Ballinrobe Agricultural Co-operative Society Ltd

Ballinrobe Co-operative Agricultural Society
John Meehan

Following the dark and dim journey through the 19th century, a gradual but consistent development and upsurge of quiet self-confidence gripped the Irish people as we entered the 20th century.

This intellectual breakthrough became almost endemic for the next few decades in every discipline of society through the land.  Amongst the small and medium-sized farmers the co-operative ideas of Horace Plunkett, himself from landlord stock, took an active hold.

In this field Ballinrobe too had its pioneers.  The first communication requesting information regarding the formation of a co-op in Ballinrobe came to the OCOS from Pádraig Cavanagh, NT, Cregduff National School.

Progressive step

ICOS, the umbrella organisation, recorded this as the 22nd Jan 1920 and, in light of the turbulent times, a unique and courageous progressive step.

This was followed by a well-attended meeting in Cregduff School on 6th Feb 1920.   From the result of this meeting, the ICOS was instructed to send out leaflets to Peter Fleming, Liskillen and Michael Jennings, Rahard, with a view to holding meetings in Roxboro and Cloonliffen NSs.  These meetings were duly held on 4th March 1920, and despite the fact that it was a Fair Day in Ballinrobe, the meetings were well attended.

Society established

In a follow-on to those meetings, a further meeting took place on 10th April, 1920 in Cregduff, where, on the foot of a resolution, the Ballinrobe Agricultural Co-operative Society Ltd was established and on 4th May 1920 it was registered with the ICOS.

The officers were as follows:

President: P. Powers, Knockgloss

Secretary:  Pádraig Cavanagh, NT, Cregduff

Manager: Mr. McCarthy

Listed as special members were:

John Burke, Lavally, John Tierney, Gallowshill, Pat Mullaney, Bawn, Patrick Kelly, Gallowshill, John Toole, Cavan, James Tuohy, Cregduff, William Haire, Cregduff and Pádraig Cavanagh NT Cregduff.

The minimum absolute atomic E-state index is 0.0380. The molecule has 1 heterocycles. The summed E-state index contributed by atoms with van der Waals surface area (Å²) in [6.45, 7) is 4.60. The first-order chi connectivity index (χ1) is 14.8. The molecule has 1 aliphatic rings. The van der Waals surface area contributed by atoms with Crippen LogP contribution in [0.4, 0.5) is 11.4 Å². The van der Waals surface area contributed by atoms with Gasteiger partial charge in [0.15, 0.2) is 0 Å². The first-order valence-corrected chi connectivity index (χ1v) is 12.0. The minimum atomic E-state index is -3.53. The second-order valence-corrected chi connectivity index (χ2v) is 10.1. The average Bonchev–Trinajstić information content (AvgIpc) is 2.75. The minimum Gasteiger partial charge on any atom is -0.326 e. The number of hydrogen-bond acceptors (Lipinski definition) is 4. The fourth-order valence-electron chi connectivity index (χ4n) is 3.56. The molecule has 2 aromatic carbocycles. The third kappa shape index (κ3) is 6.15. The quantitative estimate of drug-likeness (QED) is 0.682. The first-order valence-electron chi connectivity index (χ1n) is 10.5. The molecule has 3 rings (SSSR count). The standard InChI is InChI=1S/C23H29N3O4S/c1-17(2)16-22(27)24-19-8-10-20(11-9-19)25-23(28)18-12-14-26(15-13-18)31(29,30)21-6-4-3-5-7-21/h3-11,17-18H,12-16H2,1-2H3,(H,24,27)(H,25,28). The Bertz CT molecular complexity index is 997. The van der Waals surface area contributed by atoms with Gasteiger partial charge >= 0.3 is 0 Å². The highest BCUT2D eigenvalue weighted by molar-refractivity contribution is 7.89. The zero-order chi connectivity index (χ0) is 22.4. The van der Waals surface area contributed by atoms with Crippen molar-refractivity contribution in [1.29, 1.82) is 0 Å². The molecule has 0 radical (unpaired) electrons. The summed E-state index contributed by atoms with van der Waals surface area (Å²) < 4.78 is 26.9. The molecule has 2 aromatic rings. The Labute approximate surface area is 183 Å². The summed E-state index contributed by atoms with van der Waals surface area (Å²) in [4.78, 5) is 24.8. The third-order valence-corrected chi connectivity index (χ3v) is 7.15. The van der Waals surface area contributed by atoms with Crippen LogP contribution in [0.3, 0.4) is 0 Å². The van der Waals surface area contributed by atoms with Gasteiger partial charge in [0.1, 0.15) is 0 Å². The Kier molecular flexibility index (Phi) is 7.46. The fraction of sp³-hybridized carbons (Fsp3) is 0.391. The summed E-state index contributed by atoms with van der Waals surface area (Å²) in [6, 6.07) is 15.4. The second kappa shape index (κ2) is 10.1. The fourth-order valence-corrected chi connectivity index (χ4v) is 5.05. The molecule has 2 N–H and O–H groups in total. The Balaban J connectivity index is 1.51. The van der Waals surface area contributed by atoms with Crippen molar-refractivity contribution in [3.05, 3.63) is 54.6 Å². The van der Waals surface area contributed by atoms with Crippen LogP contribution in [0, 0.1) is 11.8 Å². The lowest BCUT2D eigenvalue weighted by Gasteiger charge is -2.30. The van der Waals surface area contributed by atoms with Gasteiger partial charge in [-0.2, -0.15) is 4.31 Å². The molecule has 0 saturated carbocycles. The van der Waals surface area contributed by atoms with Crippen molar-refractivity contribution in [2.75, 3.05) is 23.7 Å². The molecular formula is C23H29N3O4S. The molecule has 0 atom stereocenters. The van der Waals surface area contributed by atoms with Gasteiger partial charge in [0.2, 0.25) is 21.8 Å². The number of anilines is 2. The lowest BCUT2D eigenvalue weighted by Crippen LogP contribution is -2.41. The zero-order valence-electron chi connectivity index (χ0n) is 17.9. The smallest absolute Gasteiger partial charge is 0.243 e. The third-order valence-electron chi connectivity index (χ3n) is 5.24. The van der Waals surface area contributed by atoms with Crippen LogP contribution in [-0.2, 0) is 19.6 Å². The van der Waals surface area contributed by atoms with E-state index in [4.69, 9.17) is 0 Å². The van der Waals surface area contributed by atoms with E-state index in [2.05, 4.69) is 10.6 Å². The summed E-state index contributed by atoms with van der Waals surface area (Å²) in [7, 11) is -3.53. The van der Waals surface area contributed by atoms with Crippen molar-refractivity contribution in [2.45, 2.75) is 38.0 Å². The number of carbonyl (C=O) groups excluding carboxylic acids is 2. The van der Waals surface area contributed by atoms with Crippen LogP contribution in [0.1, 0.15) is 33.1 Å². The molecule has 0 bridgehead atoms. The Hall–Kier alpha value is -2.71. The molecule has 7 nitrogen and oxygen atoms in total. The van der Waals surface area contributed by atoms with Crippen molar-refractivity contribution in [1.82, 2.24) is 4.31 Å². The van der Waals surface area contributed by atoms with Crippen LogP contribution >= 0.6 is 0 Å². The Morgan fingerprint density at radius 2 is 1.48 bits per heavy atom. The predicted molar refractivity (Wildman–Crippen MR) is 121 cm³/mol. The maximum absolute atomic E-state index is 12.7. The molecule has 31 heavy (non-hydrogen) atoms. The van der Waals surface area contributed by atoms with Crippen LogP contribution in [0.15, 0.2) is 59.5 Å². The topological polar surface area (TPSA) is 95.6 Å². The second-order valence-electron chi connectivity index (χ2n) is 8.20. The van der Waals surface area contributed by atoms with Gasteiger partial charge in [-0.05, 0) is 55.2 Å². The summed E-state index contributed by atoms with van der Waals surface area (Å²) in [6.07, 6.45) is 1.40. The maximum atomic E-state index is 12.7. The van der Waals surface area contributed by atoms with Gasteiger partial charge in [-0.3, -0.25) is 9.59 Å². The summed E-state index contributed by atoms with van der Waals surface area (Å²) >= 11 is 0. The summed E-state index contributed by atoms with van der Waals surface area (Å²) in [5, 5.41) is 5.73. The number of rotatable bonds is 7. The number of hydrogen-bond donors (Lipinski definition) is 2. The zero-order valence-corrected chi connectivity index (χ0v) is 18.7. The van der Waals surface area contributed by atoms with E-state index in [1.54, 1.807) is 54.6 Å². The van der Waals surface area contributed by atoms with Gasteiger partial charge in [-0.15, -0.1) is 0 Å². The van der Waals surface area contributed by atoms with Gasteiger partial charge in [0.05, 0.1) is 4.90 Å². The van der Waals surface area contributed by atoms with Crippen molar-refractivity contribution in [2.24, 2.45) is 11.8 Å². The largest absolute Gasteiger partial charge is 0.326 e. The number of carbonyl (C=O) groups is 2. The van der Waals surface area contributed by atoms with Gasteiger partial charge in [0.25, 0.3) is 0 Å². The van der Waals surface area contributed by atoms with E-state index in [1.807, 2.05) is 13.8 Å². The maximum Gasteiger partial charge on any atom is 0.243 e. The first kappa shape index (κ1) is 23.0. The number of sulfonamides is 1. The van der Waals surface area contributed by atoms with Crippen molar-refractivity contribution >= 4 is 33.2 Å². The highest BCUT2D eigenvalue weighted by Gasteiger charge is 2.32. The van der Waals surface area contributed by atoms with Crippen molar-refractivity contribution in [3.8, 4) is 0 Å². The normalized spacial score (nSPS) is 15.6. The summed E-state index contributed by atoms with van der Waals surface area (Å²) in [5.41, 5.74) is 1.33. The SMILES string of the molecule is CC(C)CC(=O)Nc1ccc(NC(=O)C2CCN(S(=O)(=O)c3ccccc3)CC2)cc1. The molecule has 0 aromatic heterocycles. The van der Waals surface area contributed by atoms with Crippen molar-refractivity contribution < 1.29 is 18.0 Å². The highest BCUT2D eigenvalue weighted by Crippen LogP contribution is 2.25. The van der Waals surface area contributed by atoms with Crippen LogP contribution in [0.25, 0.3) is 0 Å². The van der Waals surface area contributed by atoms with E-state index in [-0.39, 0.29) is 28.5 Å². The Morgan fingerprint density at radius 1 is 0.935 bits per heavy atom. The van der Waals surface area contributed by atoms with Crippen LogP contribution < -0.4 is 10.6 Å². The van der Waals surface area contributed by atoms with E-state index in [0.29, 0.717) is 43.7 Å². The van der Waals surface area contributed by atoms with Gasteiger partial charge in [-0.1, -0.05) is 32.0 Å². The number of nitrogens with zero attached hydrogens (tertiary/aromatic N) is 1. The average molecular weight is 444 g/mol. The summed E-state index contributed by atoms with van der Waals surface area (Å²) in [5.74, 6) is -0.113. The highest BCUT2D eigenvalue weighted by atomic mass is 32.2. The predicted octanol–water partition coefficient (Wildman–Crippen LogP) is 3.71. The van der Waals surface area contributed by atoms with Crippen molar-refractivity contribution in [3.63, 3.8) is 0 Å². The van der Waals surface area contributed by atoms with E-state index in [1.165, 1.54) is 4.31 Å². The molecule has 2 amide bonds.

The committee then enthusiastically embarked on acquiring premises in Main Street (now the property of J. Gannon and trading as Gannon’s Hotel) and preparing the opening of a retail business, with plans for further developments.

Business flourished to an extent, considering the economic climate, but was bedevilled by litigation concerning sub-standard produce and in many cases failure to honour debts by some customers.

Pig slaughter house

Plans for the development of a pig-slaughtering unit and a storage unit close to the railway station were seriously discussed but never came to fruition.


By 1926 the business was beginning to decline, and some shareholders were trying to recoup their share money.   Patrick Mulrooney took over as manager, but his best efforts failed to arrest the decline.  He was father of the late Joe Mulrooney, long time member of Mayo County Council.

Wound down

By 1928 the Ballinrobe Agricultural Co-op Society was wound up, and with that the ideal of the co-op movement remained dormant until the 1960s when the local Dairy Co-op was established.  This was followed by a Co-op Cattle Mart which, happily, survives today.

Reasons for failure

Three main reasons for the failure of the original project were: a lack of understanding of the fundamentals of the co-op ideal by the broader community; the mass exodus of the most revolutionary thinkers of the independent movement; and the covert manoeuvrings of the local business community.



Comments about this page

  • Thanks for sharing. What a pleasure to read!

    By Jacklyn (30/07/2011)

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